I haven’t used Obsidian / Roam / many of those tools. I do use The Archive for my own long-term notes / knowledgebase, and have read some about zettelkasten.
My experience with it is that because the content of your notes archive is theoretically infinite, externally-imposed structure creates unhelpful constraints. At a simple level, this is the tags-vs-folders debate. It’s good to have a place to put a note… until you want to put it in multiple places, in which case you should tag it.
That’s why the zettelkasten approach doesn’t involve filing things in folders, and even tags are just sort of a first approach to organization. A higher form of organization is notes that link to other notes, where these higher-level notes have their own structure.
You can do the same sort of thing in Agenda with links. Say I have this project / note structure:
I can create multiple views of this note system, like this:
The difference is that Agenda requires you to file your notes in a category and project, and zettelkasten style tools don’t let you file notes at all (although I think some like obsidian may have folders? not sure).
Anyway, I don’t know if that’s helpful to you. I’m just thinking out loud a bit. I am personally interested in the outcomes from different UX decisions, such as imposing structure like Agenda does, vs having no structure like The Archive. You can approximate the “no structure” approach in Agenda by using a single project, as you’ve done. And you can apply the zettelkasten tagging / linking organization principle in Agenda as well, as you’ve done with tagging and I’ve demonstrated with linking. So at that point it’s a matter of how much friction is involved in applying those principles.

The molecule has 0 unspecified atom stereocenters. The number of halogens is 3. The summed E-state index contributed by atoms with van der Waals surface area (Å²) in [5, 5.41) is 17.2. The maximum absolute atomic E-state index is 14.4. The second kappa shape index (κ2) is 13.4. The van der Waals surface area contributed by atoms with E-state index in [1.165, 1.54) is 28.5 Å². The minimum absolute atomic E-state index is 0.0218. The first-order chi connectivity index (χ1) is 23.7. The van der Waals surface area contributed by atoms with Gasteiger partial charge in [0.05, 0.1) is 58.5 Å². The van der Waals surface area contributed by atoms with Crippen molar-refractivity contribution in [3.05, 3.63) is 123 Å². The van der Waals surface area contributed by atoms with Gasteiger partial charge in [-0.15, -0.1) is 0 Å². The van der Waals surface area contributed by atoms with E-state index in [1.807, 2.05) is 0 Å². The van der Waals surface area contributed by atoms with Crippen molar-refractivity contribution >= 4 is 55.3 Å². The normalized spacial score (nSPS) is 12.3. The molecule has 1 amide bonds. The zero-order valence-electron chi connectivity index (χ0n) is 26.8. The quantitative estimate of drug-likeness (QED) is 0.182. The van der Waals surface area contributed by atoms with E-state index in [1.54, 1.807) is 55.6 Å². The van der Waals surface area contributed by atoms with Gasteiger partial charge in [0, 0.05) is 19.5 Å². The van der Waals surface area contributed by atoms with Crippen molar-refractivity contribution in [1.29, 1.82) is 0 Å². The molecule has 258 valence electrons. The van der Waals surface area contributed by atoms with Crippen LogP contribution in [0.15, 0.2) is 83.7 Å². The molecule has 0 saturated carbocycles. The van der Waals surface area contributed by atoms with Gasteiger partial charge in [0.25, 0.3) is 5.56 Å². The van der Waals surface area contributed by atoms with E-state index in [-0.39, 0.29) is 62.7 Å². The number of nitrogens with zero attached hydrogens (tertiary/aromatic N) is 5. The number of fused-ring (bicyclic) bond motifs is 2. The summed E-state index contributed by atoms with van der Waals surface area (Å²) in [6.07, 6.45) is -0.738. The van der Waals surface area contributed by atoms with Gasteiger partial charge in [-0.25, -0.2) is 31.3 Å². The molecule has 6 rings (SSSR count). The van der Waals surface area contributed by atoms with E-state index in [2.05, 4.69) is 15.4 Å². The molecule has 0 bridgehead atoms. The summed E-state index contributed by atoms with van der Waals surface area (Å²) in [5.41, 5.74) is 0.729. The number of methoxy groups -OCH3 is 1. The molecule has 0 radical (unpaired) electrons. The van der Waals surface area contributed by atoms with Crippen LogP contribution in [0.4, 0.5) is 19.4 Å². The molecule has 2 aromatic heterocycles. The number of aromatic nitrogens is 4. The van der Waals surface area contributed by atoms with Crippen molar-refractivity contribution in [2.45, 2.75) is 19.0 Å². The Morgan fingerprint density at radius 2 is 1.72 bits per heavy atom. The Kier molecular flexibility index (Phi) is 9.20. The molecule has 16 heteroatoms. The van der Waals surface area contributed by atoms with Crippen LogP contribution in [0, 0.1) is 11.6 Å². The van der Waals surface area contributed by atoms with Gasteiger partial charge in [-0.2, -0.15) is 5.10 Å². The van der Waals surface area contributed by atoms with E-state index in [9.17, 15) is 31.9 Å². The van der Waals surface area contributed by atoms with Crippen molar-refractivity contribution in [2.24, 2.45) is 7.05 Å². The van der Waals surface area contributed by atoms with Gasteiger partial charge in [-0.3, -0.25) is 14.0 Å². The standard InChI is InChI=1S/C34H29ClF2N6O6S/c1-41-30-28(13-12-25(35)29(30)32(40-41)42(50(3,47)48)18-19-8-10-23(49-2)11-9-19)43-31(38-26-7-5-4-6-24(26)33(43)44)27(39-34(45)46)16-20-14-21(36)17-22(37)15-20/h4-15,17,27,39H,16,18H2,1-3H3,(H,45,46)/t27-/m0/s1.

Personally I keep actionable material in Agenda, and long-term material in The Archive. I have a bunch of meetings throughout the week to prepare for and reflect on. I also (to my surprise!) find a lot of value in date-based notes, where I have a plan for the month / week / day. I don’t think anything comes close to Agenda in terms of organizing notes that way. With the links I can create secondary structures when I want to (though they always feel subordinate to the main structure - I think because Agenda doesn’t have multiple windows / tabs). For my sprawling notes archive though, The Archive mostly provides the functionality I want with the least amount of friction.